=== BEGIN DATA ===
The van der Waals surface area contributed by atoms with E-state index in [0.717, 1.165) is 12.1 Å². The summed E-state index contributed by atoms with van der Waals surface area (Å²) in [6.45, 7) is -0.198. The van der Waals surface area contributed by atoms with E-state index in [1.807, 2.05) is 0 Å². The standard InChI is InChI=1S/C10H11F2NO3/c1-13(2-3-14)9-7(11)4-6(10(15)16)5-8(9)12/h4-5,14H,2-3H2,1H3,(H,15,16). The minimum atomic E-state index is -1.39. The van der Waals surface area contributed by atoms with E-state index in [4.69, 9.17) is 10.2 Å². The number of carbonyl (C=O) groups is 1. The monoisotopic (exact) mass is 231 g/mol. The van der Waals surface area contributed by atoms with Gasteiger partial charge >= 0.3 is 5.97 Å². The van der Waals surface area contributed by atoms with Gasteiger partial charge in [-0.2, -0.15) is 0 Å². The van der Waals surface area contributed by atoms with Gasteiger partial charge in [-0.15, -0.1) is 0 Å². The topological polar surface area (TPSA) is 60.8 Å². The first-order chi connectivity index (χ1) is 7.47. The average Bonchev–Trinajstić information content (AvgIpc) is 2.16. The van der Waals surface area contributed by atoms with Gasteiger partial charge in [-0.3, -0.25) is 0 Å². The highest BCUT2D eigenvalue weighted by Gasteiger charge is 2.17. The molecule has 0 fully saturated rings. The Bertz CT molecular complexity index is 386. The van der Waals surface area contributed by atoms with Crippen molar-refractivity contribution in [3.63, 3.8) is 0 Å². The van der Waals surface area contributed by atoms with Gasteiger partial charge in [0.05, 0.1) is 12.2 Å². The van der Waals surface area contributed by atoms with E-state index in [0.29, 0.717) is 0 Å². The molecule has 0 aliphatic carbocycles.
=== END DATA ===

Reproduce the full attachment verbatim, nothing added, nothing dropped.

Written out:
The van der Waals surface area contributed by atoms with E-state index in [0.717, 1.165) is 12.1 Å². The summed E-state index contributed by atoms with van der Waals surface area (Å²) in [6.45, 7) is -0.198. The van der Waals surface area contributed by atoms with E-state index in [1.807, 2.05) is 0 Å². The standard InChI is InChI=1S/C10H11F2NO3/c1-13(2-3-14)9-7(11)4-6(10(15)16)5-8(9)12/h4-5,14H,2-3H2,1H3,(H,15,16). The minimum atomic E-state index is -1.39. The van der Waals surface area contributed by atoms with E-state index in [4.69, 9.17) is 10.2 Å². The number of carbonyl (C=O) groups is 1. The monoisotopic (exact) mass is 231 g/mol. The van der Waals surface area contributed by atoms with Gasteiger partial charge >= 0.3 is 5.97 Å². The van der Waals surface area contributed by atoms with Gasteiger partial charge in [-0.2, -0.15) is 0 Å². The van der Waals surface area contributed by atoms with Gasteiger partial charge in [-0.15, -0.1) is 0 Å². The topological polar surface area (TPSA) is 60.8 Å². The first-order chi connectivity index (χ1) is 7.47. The average Bonchev–Trinajstić information content (AvgIpc) is 2.16. The van der Waals surface area contributed by atoms with Gasteiger partial charge in [-0.3, -0.25) is 0 Å². The highest BCUT2D eigenvalue weighted by Gasteiger charge is 2.17. The molecule has 0 fully saturated rings. The Bertz CT molecular complexity index is 386. The van der Waals surface area contributed by atoms with Crippen molar-refractivity contribution in [3.63, 3.8) is 0 Å². The van der Waals surface area contributed by atoms with Gasteiger partial charge in [0.05, 0.1) is 12.2 Å². The van der Waals surface area contributed by atoms with E-state index in [0.29, 0.717) is 0 Å². The molecule has 0 aliphatic carbocycles.